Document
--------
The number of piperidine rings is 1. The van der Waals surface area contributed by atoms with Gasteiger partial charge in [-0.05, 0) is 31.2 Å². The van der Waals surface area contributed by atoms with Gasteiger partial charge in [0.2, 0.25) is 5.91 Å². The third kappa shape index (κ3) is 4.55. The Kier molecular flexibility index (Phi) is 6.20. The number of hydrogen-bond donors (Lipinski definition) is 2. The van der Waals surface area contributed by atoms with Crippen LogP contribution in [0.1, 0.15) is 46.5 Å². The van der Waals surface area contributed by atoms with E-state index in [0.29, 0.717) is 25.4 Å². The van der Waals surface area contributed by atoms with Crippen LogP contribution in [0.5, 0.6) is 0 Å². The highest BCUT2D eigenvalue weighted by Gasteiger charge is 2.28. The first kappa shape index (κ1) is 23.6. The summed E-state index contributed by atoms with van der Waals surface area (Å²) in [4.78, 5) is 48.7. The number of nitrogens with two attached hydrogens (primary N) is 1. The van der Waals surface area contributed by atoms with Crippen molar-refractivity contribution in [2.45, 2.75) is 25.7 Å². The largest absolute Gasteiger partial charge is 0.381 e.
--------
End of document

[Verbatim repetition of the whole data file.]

The number of piperidine rings is 1. The van der Waals surface area contributed by atoms with Gasteiger partial charge in [-0.05, 0) is 31.2 Å². The van der Waals surface area contributed by atoms with Gasteiger partial charge in [0.2, 0.25) is 5.91 Å². The third kappa shape index (κ3) is 4.55. The Kier molecular flexibility index (Phi) is 6.20. The number of hydrogen-bond donors (Lipinski definition) is 2. The van der Waals surface area contributed by atoms with Crippen LogP contribution in [0.1, 0.15) is 46.5 Å². The van der Waals surface area contributed by atoms with E-state index in [0.29, 0.717) is 25.4 Å². The van der Waals surface area contributed by atoms with Crippen LogP contribution in [0.5, 0.6) is 0 Å². The highest BCUT2D eigenvalue weighted by Gasteiger charge is 2.28. The first kappa shape index (κ1) is 23.6. The summed E-state index contributed by atoms with van der Waals surface area (Å²) in [4.78, 5) is 48.7. The number of nitrogens with two attached hydrogens (primary N) is 1. The van der Waals surface area contributed by atoms with Crippen molar-refractivity contribution in [2.45, 2.75) is 25.7 Å². The largest absolute Gasteiger partial charge is 0.381 e.